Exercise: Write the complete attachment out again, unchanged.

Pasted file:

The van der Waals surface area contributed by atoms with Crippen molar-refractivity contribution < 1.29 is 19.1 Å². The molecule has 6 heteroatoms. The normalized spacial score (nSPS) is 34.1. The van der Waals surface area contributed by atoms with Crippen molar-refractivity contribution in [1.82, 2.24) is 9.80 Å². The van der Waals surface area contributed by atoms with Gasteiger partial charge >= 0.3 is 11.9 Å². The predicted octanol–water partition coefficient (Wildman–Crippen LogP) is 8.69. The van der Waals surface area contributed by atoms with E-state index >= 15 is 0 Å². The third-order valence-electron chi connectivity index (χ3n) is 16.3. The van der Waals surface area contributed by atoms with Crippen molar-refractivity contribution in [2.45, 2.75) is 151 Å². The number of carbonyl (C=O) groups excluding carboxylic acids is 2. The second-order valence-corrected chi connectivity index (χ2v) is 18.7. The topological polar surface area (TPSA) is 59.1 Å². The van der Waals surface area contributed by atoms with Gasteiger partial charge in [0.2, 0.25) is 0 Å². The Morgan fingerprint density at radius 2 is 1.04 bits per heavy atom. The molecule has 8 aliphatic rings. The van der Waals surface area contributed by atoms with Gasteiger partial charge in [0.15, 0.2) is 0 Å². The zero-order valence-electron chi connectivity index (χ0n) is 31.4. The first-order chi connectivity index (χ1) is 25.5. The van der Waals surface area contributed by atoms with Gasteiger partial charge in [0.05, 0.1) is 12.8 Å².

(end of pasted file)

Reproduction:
The van der Waals surface area contributed by atoms with Crippen molar-refractivity contribution < 1.29 is 19.1 Å². The molecule has 6 heteroatoms. The normalized spacial score (nSPS) is 34.1. The van der Waals surface area contributed by atoms with Crippen molar-refractivity contribution in [1.82, 2.24) is 9.80 Å². The van der Waals surface area contributed by atoms with Gasteiger partial charge >= 0.3 is 11.9 Å². The predicted octanol–water partition coefficient (Wildman–Crippen LogP) is 8.69. The van der Waals surface area contributed by atoms with E-state index >= 15 is 0 Å². The third-order valence-electron chi connectivity index (χ3n) is 16.3. The van der Waals surface area contributed by atoms with Crippen molar-refractivity contribution in [2.45, 2.75) is 151 Å². The number of carbonyl (C=O) groups excluding carboxylic acids is 2. The second-order valence-corrected chi connectivity index (χ2v) is 18.7. The topological polar surface area (TPSA) is 59.1 Å². The van der Waals surface area contributed by atoms with Gasteiger partial charge in [0.2, 0.25) is 0 Å². The Morgan fingerprint density at radius 2 is 1.04 bits per heavy atom. The molecule has 8 aliphatic rings. The van der Waals surface area contributed by atoms with Gasteiger partial charge in [0.15, 0.2) is 0 Å². The zero-order valence-electron chi connectivity index (χ0n) is 31.4. The first-order chi connectivity index (χ1) is 25.5. The van der Waals surface area contributed by atoms with Gasteiger partial charge in [0.05, 0.1) is 12.8 Å².